Recognising excellence

02 June 2016Jonathan Faurie
Gareth Stokes, FIA Communications Manager

Gareth Stokes, FIA Communications Manager

Tonight sees the first of many high profile social events when the Financial Intermediaries Association of Southern Africa (FIA) hosts its Annual Award Dinner which celebrates industry excellence over the previous calendar year.

This year may prove to be one of the most important installments of the awards as it celebrates the achievement of companies who are operating in a tough economic climate. FAnews caught up with Pieter Aucamp, Bluestream CEO (the company who conducts the survey to determine the winners of the awards), and Gareth Stokes, FIA Communications Manager to find out more about the significance of this year’s awards.

A methodology true to its objectives?

Bluestream has been involved with the awards for the past eleven years using the same methodology to survey the industry to determine who should win the awards. We asked Aucamp if this methodology is still relevant today.

“The methodology is still relevant and true to the purpose it was designed for, namely to observe and measure intermediary feedback on their experience with the product suppliers’ overall performance on service quality, product quality and relationship quality. We have made some minor changes to improve the process over the years, but these were mostly in the early stages of the awards,” said Aucamp.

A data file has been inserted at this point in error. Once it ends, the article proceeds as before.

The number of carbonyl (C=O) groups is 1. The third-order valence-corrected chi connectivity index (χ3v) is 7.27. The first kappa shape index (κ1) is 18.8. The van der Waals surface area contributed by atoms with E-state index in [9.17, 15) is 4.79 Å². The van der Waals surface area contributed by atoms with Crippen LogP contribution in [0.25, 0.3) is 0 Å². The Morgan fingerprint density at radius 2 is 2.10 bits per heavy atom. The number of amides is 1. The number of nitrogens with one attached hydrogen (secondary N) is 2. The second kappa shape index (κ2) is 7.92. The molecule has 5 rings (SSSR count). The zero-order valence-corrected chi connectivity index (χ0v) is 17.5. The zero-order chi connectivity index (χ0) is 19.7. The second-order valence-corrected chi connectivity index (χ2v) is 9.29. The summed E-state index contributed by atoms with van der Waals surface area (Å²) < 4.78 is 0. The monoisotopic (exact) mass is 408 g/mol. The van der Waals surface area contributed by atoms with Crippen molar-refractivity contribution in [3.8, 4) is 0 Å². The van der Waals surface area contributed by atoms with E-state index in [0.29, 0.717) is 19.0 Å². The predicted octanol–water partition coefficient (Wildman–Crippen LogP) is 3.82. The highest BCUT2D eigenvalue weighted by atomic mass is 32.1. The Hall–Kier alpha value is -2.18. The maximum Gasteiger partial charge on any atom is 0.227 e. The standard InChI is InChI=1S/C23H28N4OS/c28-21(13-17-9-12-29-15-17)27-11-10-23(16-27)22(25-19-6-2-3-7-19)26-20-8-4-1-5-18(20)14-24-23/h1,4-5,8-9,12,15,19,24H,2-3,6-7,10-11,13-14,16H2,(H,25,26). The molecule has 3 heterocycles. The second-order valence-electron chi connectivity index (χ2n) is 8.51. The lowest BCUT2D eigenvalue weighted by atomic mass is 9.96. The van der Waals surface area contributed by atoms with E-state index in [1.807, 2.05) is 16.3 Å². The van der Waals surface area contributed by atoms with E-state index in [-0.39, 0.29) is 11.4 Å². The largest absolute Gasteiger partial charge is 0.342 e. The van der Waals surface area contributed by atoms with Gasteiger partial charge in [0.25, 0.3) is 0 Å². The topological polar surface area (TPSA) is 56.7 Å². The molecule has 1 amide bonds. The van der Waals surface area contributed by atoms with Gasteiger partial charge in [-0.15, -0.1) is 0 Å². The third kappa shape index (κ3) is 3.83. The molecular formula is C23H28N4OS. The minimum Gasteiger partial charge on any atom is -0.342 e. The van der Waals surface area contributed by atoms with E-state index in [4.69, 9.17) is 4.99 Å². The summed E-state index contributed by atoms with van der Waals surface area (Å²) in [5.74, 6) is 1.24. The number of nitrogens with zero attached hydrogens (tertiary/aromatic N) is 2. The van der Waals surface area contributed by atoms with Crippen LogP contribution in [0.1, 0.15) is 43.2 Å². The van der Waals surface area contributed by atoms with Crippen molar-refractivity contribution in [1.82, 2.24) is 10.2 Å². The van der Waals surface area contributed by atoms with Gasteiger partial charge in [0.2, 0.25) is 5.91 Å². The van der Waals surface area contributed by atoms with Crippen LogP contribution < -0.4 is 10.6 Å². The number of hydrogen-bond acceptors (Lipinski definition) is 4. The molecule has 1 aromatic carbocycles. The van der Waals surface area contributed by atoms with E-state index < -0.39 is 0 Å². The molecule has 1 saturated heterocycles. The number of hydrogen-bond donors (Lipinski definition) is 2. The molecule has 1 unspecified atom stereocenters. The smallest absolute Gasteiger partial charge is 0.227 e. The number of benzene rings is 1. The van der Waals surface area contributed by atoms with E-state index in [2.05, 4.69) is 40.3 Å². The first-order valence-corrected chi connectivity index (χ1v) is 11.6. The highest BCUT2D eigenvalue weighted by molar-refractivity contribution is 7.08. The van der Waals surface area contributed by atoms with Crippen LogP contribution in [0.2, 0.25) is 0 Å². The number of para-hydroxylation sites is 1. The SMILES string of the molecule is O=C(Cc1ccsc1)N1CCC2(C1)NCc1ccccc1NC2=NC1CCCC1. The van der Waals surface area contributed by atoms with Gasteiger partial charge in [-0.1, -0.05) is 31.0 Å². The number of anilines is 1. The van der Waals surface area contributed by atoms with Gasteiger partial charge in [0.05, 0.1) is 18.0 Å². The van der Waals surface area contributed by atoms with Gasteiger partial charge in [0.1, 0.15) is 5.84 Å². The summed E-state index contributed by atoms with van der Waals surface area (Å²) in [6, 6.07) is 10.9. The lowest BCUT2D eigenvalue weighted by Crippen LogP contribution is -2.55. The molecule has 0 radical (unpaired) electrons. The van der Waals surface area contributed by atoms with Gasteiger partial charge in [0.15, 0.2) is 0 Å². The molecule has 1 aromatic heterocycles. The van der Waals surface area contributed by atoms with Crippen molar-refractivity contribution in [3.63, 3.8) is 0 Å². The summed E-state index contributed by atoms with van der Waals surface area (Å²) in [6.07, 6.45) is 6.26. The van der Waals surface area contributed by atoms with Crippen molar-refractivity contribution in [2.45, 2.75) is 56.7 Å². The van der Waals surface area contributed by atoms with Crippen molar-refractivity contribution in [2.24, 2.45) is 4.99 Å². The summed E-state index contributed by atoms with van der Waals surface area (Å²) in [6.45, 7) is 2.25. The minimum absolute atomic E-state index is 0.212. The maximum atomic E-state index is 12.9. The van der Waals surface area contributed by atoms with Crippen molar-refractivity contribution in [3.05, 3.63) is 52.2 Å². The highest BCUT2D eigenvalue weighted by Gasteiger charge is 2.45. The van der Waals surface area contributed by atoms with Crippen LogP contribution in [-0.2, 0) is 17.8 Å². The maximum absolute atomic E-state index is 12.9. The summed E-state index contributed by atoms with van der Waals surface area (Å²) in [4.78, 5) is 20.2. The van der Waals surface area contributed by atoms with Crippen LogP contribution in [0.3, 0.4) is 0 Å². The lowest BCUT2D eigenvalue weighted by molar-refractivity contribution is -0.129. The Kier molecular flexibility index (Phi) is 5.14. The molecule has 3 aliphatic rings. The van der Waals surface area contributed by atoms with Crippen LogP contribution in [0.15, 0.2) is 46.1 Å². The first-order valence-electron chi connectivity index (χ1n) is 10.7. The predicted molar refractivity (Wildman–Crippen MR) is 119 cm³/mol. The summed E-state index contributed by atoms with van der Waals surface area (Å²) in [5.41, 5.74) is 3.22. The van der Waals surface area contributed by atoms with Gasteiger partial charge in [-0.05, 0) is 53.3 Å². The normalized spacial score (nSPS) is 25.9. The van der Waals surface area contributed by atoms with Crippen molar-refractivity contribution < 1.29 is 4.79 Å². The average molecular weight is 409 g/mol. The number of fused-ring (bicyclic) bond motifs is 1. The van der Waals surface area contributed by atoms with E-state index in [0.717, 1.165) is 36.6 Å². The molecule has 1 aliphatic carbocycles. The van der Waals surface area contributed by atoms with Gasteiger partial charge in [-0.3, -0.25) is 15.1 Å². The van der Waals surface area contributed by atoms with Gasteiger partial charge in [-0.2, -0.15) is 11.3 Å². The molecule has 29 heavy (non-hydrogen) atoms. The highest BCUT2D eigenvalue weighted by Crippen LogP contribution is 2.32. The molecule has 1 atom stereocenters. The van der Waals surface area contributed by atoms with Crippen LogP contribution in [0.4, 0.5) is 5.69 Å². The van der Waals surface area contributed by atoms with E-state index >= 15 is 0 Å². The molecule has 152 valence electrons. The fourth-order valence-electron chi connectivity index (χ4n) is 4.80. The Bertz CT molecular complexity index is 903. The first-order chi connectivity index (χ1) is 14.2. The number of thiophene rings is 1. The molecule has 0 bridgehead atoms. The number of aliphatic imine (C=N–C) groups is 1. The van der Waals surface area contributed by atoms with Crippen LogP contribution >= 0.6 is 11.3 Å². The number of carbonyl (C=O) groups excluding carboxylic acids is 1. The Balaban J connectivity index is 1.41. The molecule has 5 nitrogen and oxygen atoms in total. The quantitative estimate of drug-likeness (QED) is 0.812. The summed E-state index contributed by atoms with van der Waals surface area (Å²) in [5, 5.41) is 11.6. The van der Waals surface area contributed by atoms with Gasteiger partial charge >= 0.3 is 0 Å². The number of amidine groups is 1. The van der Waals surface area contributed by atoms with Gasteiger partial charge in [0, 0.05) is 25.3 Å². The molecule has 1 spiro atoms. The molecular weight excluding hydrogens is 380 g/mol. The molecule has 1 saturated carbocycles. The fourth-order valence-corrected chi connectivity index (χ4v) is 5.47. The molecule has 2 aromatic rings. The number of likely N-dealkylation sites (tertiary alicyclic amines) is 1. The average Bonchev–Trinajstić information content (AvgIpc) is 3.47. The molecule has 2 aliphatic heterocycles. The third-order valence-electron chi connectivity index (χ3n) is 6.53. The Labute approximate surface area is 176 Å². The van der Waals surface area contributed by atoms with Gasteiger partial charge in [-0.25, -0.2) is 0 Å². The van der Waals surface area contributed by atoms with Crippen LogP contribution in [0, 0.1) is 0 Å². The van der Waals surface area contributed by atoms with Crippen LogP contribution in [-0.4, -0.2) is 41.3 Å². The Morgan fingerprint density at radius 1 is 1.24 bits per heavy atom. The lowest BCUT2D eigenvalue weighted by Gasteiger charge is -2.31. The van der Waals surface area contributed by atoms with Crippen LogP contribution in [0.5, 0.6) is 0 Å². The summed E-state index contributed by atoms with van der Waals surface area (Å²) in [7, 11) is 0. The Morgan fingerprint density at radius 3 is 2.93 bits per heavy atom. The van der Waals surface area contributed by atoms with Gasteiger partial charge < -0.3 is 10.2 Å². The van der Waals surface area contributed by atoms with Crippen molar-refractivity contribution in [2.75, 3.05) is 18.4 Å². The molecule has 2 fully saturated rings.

A question of reflection

Operating in the current economic climate is not easy. Growth is hard to come by as is client retention. We asked Stokes if the effects of the harsh environment are being reflected in the performance of the 2016 award winners.

“The FIA Awards reflects FIA members’ experiences in their interactions with various financial services brands. Our members are surveyed specifically on the product quality, service quality and relationship quality that they enjoy with the product suppliers that they conduct business with. Although we agree that the prevailing economic conditions are tough, there is nothing from the survey results to suggest that the level of service given by the winning product suppliers has been affected by the harsh operating environment,” said Stokes.

He adds that the FIA has widened its view to give recognition to a wider spectrum of products within the industry. “For example, this year we added a 10th category called Product Supplier of the Year – Health Insurance. This category reflects the growth of hospital cash plans and similar insurance products that exist alongside the medical scheme industry. We have also changed the names of two of our Awards categories to better reflect the investment landscape, namely Product Supplier of the Year – Investment Product Lump Sum and Product Supplier of the Year – Investment Product Savings.”

What about lower income earners?